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author
; ; ; ; ; ; and
organization
publishing date
type
Chapter in Book/Report/Conference proceeding
publication status
published
subject
host publication
Fuel Production from Non-Food Biomass : Corn Stover - Corn Stover
pages
25 pages
publisher
Apple Academic Press
external identifiers
  • scopus:85054201395
ISBN
9781498728430
9781771881234
DOI
10.1201/b18437
language
English
LU publication?
yes
id
4fe1700f-634c-4f33-87ef-7fdf57160b73
date added to LUP
2018-10-31 13:22:42
date last changed
2020-05-10 06:21:38
@inbook{4fe1700f-634c-4f33-87ef-7fdf57160b73,
  abstract     = {<p>The global CO2 emissions in 2010 from fossil energy use grew at the fastest rate since 1969. The year 2010 also witnessed that the global oil production did not match the rapid growth in consumption [1]. These recent data further intensify worldwide concerns about greenhouse gas emissions and energy security for a sustained economic development. For a reduced dependence on oil from fossil reserves, use of biofuels such as bioethanol from abundantly available lignocellulosic biomass is of great interest nowadays because they will count towards meeting the mandate of 10% binding target for biofuels from renewable sources in the transport for all European member states by 2020 [2]. Along with this interest comes increased interest in commercializing ethanol production technology from inexpensive lignocellulosic feedstocks which includes wood biomass, agricultural and forestry residues, biodegradable fraction of industrial and municipal wastes. Irrespective of type, the basic structural composition of lignocellulosic biomass consists of cellulose, hemicellulose and lignin. The cellulose and hemicellulose that form the polysaccharide fraction are embedded in a recalcitrant and inaccessible arrangement [3] and therefore requires a pretreatment step to disrupt the structure and make it accessible for subsequent steps. Since lignocellulosic materials are very complex, not one pretreatment method can apply for all the materials. Several methods that are classified in to physical, physico-chemical, chemical and biological pretreatment have been investigated and an elaborate review on each of these methods has been presented by Taherzadeh and Karimi [4]. One of the most commonly used pretreatment methods is steam explosion, with the addition of H2SO4 or SO2, which removes most of the hemicellulose, followed by enzymatic hydrolysis to convert cellulose to glucose [5,6].</p>},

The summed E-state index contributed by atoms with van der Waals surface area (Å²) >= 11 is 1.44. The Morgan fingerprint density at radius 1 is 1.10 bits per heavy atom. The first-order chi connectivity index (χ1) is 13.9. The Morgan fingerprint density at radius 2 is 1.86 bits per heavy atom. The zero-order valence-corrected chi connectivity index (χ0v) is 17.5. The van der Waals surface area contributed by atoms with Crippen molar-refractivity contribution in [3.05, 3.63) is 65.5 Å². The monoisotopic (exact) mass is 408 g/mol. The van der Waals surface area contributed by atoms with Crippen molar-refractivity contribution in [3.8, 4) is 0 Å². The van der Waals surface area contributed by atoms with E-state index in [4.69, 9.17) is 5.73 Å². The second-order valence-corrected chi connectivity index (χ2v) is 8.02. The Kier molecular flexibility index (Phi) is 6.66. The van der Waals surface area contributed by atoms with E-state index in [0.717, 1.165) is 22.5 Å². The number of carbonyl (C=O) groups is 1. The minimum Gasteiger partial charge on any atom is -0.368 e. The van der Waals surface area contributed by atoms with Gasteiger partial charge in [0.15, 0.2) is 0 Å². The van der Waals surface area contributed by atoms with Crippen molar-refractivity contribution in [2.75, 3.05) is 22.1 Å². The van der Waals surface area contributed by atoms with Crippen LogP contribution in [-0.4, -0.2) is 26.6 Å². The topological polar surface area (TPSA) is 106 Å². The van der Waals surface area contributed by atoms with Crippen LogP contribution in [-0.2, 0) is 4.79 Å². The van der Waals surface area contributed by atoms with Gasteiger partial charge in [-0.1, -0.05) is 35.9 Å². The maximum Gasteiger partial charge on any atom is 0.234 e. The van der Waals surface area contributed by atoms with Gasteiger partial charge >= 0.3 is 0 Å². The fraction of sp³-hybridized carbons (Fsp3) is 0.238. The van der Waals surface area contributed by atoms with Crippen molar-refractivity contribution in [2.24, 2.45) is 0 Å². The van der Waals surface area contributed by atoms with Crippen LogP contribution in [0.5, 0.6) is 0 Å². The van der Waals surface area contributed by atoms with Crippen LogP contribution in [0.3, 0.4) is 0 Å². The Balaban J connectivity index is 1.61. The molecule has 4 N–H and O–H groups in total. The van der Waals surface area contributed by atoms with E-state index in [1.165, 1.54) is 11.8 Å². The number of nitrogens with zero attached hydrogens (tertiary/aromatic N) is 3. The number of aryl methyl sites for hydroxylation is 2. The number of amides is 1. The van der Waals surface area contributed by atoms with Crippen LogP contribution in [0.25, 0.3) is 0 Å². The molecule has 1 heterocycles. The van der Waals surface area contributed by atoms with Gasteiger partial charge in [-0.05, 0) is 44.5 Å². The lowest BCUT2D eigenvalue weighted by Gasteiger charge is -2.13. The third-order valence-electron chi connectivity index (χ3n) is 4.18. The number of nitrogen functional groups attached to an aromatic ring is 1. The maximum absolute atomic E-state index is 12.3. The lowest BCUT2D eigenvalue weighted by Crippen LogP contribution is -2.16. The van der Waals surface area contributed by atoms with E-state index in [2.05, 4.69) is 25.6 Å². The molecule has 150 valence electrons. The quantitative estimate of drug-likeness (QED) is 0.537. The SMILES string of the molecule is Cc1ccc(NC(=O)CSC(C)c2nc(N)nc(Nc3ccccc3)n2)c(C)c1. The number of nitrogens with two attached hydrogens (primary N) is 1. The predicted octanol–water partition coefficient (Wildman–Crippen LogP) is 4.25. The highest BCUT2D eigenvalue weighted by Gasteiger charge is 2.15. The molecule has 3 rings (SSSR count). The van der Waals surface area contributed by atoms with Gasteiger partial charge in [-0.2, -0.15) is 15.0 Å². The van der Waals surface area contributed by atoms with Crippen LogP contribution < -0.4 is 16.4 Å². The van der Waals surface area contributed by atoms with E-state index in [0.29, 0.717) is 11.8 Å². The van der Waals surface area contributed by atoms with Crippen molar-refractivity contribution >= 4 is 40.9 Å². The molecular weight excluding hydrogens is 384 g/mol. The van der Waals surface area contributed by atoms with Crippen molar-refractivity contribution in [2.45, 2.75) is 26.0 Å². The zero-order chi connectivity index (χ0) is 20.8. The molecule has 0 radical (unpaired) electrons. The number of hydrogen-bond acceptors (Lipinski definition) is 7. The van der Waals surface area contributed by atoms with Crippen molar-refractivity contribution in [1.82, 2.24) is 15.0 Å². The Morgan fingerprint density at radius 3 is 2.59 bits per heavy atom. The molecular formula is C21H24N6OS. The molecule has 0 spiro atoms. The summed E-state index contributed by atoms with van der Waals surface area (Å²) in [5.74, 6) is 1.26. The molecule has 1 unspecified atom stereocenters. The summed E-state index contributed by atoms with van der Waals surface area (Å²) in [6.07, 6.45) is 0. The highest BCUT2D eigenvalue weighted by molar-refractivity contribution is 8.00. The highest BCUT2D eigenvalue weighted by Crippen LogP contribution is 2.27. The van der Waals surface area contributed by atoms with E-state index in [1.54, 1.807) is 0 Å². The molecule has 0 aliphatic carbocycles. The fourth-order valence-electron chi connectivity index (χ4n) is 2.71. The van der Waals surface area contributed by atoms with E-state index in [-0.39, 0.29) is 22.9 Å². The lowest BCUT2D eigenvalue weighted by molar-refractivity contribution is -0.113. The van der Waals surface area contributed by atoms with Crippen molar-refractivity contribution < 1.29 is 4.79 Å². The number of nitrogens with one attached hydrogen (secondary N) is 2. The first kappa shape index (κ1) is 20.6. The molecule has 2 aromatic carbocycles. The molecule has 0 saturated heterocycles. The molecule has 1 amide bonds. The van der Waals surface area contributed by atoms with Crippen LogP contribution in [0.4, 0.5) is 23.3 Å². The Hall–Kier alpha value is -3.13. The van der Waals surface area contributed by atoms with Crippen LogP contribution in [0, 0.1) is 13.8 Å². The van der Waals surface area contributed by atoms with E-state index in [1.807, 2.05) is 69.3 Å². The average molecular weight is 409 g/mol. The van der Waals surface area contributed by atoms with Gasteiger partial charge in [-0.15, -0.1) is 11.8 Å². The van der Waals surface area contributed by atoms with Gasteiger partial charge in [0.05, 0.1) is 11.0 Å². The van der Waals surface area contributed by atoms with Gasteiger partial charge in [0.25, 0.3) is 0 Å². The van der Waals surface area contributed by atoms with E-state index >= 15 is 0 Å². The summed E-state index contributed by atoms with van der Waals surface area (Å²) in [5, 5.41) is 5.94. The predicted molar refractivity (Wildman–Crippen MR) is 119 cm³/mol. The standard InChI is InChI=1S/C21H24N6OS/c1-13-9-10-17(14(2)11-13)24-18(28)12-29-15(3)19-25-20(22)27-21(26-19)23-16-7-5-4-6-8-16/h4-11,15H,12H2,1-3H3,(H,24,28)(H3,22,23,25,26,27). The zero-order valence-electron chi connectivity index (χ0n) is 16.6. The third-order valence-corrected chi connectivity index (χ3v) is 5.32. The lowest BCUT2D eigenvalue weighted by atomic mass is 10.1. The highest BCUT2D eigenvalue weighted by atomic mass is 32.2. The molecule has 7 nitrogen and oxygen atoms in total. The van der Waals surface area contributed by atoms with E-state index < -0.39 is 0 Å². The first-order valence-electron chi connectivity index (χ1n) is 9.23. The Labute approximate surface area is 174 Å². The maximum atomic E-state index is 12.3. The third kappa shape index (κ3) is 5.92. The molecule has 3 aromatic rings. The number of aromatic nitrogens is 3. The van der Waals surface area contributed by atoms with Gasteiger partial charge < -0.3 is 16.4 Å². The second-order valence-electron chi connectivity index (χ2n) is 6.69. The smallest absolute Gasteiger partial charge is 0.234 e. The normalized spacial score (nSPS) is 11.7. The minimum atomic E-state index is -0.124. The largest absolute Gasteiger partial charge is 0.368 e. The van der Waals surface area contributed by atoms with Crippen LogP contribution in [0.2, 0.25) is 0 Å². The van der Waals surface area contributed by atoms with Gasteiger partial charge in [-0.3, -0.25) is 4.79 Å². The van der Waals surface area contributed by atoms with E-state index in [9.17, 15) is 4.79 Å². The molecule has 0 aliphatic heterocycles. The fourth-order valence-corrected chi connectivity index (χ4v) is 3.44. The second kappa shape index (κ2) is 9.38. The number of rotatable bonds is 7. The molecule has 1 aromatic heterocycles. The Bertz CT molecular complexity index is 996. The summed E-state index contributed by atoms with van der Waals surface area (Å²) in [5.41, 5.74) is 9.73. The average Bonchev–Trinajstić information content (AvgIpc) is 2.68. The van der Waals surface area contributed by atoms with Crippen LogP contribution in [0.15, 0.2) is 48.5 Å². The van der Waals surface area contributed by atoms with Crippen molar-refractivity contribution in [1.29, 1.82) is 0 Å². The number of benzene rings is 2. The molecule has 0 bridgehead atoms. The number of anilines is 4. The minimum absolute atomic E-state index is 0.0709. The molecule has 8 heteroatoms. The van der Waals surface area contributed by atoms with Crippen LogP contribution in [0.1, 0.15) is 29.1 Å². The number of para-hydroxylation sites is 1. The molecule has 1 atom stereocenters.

author       = {Koppram, Rakesh and Nielsen, Fredrik and Albers, Eva and Lambert, Annika and Wännström, Sune and Welin, Lars and Zacchi, Guido and Olsson, Lisbeth},
  booktitle    = {Fuel Production from Non-Food Biomass : Corn Stover},
  isbn         = {9781498728430},
  language     = {eng},
  month        = {05},
  pages        = {155--179},
  publisher    = {Apple Academic Press},
  title        = {Simultaneous saccharification and co-fermentation for bioethanol production using corncobs at lab, PDU and demo scales},
  url          = {http://dx.doi.org/10.1201/b18437},
  doi          = {10.1201/b18437},
  year         = {2015},
}